I have a simpler stitch this week but no less interesting. Some people classify Turkman stitch as a form of double chain and others classify it as a closed feather stitch. Some books have the point of the needle angled further inwards for double chain and for Turkman the point of the needle follows the outer edge of the line. In many ways depending on how you view this stitch it could be either.
Turkman stitch is simple and quick to work. Turkman stitch can be used as a linear stitch and as a filling. It will also follow a gentle curve. It is worked between two imaginary parallel lines down the fabric swinging back and forth, from side to side.
How to work Turkman stitch
Bring the needle out at the top left line, and insert the needle on the right line and make a small vertical stitch in a downward motion, so that the needle point reappears on the right line.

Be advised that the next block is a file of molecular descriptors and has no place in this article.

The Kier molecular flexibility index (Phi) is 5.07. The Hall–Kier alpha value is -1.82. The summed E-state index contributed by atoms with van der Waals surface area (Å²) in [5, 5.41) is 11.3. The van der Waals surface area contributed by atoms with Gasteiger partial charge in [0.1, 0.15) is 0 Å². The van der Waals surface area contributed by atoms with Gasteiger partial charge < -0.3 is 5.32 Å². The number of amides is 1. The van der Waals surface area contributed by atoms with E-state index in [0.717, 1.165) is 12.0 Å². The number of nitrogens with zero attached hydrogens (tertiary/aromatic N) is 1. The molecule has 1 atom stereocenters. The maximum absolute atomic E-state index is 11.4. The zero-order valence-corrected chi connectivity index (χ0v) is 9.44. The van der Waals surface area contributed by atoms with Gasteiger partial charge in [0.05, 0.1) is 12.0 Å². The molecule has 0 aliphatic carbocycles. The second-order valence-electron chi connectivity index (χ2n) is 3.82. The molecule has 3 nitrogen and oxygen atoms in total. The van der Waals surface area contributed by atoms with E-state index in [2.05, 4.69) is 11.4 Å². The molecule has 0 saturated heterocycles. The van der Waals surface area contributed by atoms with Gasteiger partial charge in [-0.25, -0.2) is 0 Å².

Keeping the thread under the needle point pull the thread through the fabric to make the first stitch.
Next, insert the needle on the left line, very close to where the thread emerged and take a small vertical bite of the fabric.
Keeping the thread under the needle point, pull the thread through the fabric to make the stitch.
Insert the needle on the right line, catching the loop and make a small vertical stitch in a downward motion so that the needle point reappears on the right line.
Work these movements alternatively down the row but notice that as the row is worked each stitch catches the previous stitch.
How to join in
Stitch a sample of this stitch or ANY of the stitches listed on the TAST FAQ page.
Once you have worked a sample, photograph it and put it online at your blog, flickr etc then swing back to the Last TAST post (you will find it under the category each week) and leave a comment.
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